21. Emily says:

    Hey, so I work for Starbucks and every now and then I will divide the tips up for all of us. How it works is that we take all the money we get and divide it by hours worked and then by person. We know how much we are tipped virtually and we just take that amount from the cash drawers and add it to the rest of the tips we receive. I think people should tip because we deal with some shitty people throughout the day. I have definitely cried at work before because of how I was treated. We only get paychecks every two weeks and a lot of people I’ve worked with have bills or need to support their kids or pay for groceries or gas and it’s nice to get a little bit of cash every week if you’re paycheck is already depleted. I don’t expect tips but I honestly think we deserve them. We bend over backwards for customers and get nothing in return. We’re people too, just cogs in the machine really. It’s kinda hurtful to read these comments and see people say we don’t deserve them when we work so hard and try to be so helpful to someone who doesn’t think twice about giving us something in return. If you have some complicated drink and don’t compensate us for our time it’s a little selfish of you.

    • Sarah says:

      Considering how much money Starbucks makes off their drinks, it’s surprising to learn that the baristas are compensated so poorly. That should be the responsibility of the company, not the customers, who are already paying way too much for a drink.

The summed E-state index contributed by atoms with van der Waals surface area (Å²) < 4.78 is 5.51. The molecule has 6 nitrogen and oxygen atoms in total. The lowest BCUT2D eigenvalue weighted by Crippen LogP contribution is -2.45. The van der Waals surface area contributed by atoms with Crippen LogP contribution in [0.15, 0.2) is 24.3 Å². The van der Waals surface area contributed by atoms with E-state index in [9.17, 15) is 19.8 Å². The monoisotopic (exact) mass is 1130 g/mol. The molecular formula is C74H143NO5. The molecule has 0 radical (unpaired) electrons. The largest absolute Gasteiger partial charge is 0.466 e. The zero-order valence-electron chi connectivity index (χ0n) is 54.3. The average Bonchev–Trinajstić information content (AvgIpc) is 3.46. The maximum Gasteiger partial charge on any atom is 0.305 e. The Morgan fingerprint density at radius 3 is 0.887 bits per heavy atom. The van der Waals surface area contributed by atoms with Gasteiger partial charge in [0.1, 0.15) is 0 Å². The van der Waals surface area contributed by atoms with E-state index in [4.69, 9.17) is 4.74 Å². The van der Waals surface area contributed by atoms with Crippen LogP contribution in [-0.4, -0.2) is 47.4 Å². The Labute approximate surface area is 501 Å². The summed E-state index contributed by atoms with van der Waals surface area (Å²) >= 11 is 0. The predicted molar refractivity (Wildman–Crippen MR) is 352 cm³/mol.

I don’t go to Starbucks too often as it wouldn’t be a responsible way to spend my money, and learning how little baristas are paid, it makes me want to support Starbucks even less. Of course, I’m assuming this doesn’t include benefits. I always enjoy going to Starbucks, and I love the drinks, but now I want to look into the integrity of the company. Perhaps the baristas receive benefits that make up for the lower pay. Until now, I had always heard good things about the company.

    • Jessica says:

      I felt obligated to leave a response after reading your post. You are exactly what is wrong is this country! Your post screams of “entitlement” like the customers HAVE to tip you. Let’s get one thing straight: you took the job of “barista” at Starbucks and your boss informed you of your hourly pay and your job duties. You are merely doing your JOB when you take a customer’s order, make their drink and slap it on the counter and call their name out. You are not providing an actual service like a waitress does. You are no different that a Mcdonalds cashier. Don’t cry me a river that you have “bills to pay” and need to stretch your tiny paycheck far enough to buy food and gas. If Starbucks is not paying you enough to live on then you need to get an actual education and job skills to earn your higher pay. A Starbucks job is not meant to be a “career” or support a family. So quit whining about feeling like you “deserve” a tip when you do not deserve a damn thing! You are lucky you even have a job and just remember, without every customer purchasing Starbucks overpriced $5+ drinks, you would not even have that job in the first place! So just remember next time you feel entitled to tips, that you need to be grateful to your customers for even coming into your workplace and paying $6 for that overpriced drink. If that customer has a job anything like yours, they are already working almost an hour just to pay for that overpriced drink so start showing your appreciation towards your customers!

      • Klo says: